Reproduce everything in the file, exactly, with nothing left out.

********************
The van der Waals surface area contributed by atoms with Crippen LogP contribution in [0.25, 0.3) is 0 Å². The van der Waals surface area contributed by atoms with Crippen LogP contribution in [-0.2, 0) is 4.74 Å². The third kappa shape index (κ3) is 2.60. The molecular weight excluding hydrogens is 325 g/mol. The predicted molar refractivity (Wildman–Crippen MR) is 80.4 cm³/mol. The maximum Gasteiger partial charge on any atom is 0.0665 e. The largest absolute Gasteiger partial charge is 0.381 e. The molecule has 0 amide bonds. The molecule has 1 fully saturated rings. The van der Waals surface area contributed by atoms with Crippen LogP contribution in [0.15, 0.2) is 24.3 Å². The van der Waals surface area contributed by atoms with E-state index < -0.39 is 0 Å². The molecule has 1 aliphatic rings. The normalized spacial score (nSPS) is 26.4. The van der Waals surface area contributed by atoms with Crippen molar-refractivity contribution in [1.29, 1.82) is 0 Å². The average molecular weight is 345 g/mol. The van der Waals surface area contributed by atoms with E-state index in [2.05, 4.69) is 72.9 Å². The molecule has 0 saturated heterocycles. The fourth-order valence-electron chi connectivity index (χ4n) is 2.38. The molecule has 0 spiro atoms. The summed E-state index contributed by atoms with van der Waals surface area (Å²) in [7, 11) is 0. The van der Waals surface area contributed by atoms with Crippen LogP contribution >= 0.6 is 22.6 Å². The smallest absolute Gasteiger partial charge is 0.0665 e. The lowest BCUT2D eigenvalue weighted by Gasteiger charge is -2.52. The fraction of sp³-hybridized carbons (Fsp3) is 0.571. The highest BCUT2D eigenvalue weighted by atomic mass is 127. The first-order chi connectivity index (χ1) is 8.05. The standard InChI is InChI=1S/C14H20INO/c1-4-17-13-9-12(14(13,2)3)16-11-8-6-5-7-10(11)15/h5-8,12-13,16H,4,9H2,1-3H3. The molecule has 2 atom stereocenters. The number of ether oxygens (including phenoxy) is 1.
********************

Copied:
The van der Waals surface area contributed by atoms with Crippen LogP contribution in [0.25, 0.3) is 0 Å². The van der Waals surface area contributed by atoms with Crippen LogP contribution in [-0.2, 0) is 4.74 Å². The third kappa shape index (κ3) is 2.60. The molecular weight excluding hydrogens is 325 g/mol. The predicted molar refractivity (Wildman–Crippen MR) is 80.4 cm³/mol. The maximum Gasteiger partial charge on any atom is 0.0665 e. The largest absolute Gasteiger partial charge is 0.381 e. The molecule has 0 amide bonds. The molecule has 1 fully saturated rings. The van der Waals surface area contributed by atoms with Crippen LogP contribution in [0.15, 0.2) is 24.3 Å². The van der Waals surface area contributed by atoms with E-state index < -0.39 is 0 Å². The molecule has 1 aliphatic rings. The normalized spacial score (nSPS) is 26.4. The van der Waals surface area contributed by atoms with Crippen molar-refractivity contribution in [1.29, 1.82) is 0 Å². The average molecular weight is 345 g/mol. The van der Waals surface area contributed by atoms with E-state index in [2.05, 4.69) is 72.9 Å². The molecule has 0 saturated heterocycles. The fourth-order valence-electron chi connectivity index (χ4n) is 2.38. The molecule has 0 spiro atoms. The summed E-state index contributed by atoms with van der Waals surface area (Å²) in [7, 11) is 0. The van der Waals surface area contributed by atoms with Crippen LogP contribution >= 0.6 is 22.6 Å². The smallest absolute Gasteiger partial charge is 0.0665 e. The lowest BCUT2D eigenvalue weighted by Gasteiger charge is -2.52. The fraction of sp³-hybridized carbons (Fsp3) is 0.571. The highest BCUT2D eigenvalue weighted by atomic mass is 127. The first-order chi connectivity index (χ1) is 8.05. The standard InChI is InChI=1S/C14H20INO/c1-4-17-13-9-12(14(13,2)3)16-11-8-6-5-7-10(11)15/h5-8,12-13,16H,4,9H2,1-3H3. The molecule has 2 atom stereocenters. The number of ether oxygens (including phenoxy) is 1.